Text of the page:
West End's 'strong dining scene' helps area contribute £51bn to UK economy

By Emma Eversham

- Last updated on GMT

Businesses in London's West End contributed £51bn to the UK economy last year, said the report by LLP
Businesses in London's West End contributed £51bn to the UK economy last year, said the report by LLP

Related tags: West end, West end of london

The 'strong dining scene' in London's West End, led by Michelin-starred restaurants and 'vibrant independents' helped the area contribute more than £51bn to the UK economy last year, according to a new report. 

While retail provided a large chunk of the growth (£11bn), the success of established and popular concepts such as Polpo and Alain Ducasse at The Dorchester, plus the arrival of new restaurants and hotels, such as Gordon Ramsay's Heddon Street Kitchen​ and Ham Yard Hotel​ in Piccadilly, were integral to driving it. 

Food and drink sales in the West End rose 9 per cent year-on-year with double digit growth seen in the last quarter. 

Sarah Porter, chief executive of Heart of London Business Alliance, who with New West End Company and Shaftesbury PLC helped compile the report for property agents JLL, said: "The report highlights the continued importance of future-proofing the West End by creating a rich visitor offering and experience beyond retail and strong double digit growth in food and beverage sales in the last quarter of 2014 is a testament to this. 

"The vibrancy of the West End’s dining and leisure scene has never been stronger with 2014 witnessing high profile arrivals onto the restaurant scene including Gordon Ramsey’s Heddon Street Kitchen on Heddon Street and Café Murano in St James’s.

"The West End is now unequivocally recognised as one of the most sought after locations for both Michelin starred restaurateurs and vibrant independents including Ember Yard on Berwick Street and Judy Joo’s first UK restaurant on Kingly Street which opened in 2014. This dynamic blend of established and emerging eateries had helped drive the ‘night time economy’, increase visitor dwell time and increase average spend across the area."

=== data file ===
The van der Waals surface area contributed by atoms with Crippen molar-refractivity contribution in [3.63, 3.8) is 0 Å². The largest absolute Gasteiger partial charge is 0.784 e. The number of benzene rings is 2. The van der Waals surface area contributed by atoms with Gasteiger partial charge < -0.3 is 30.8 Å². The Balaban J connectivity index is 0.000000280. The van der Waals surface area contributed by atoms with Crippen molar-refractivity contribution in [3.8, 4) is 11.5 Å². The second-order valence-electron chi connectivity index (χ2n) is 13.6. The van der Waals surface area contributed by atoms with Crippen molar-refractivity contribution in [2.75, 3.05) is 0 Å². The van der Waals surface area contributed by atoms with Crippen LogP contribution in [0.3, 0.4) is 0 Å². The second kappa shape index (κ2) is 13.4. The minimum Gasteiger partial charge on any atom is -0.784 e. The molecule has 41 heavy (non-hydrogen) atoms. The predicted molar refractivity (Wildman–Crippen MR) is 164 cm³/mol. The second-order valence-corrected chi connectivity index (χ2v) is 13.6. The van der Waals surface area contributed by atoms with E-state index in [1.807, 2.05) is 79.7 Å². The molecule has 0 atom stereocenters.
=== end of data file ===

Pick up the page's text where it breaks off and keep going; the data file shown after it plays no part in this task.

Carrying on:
Retail, leisure, hospitality

Brian Bickell, chief executive at Shaftesbury PLC, agreed that the area, which comprises 109 streets, owed part of its success to its mix of retail, leisure and hospitality businesses. 

"Our areas, which include Carnaby, Soho and Seven Dials, are havens for independent retail, restaurant and leisure concepts which provide an important element of the diversity and vibrancy of the overall West End offer," he said. "The interplay between the retail and the restaurant scene, which complements the West End’s many other attractions, continues to be a draw for all those seeking something new and importantly, unique.”

Surrounding streets

The report - London’s West End: Review & Outlook - also found there was a growing interest from retail and hospitality businesses for properties in 'traditionally less sought-after' surrounding streets and predicted it would be a trend that would continue over the next two years. 

It also said that the forthcoming Crossrail development, set to double current passenger numbers at Bond Street and Tottenham Court Road when it launches in 2018, had led to the creation of a number of significant new development schemes. 

JLL chief executive Guy Grainger said: “The West End’s connectivity and public realm will benefit hugely from the arrival of Crossrail in 2018 as well as ongoing inward investment and redevelopment. This is in the context of London already being the largest city economy in Europe in GDP terms and with the prediction that continued economic recovery will further drive domestic and international footfall."

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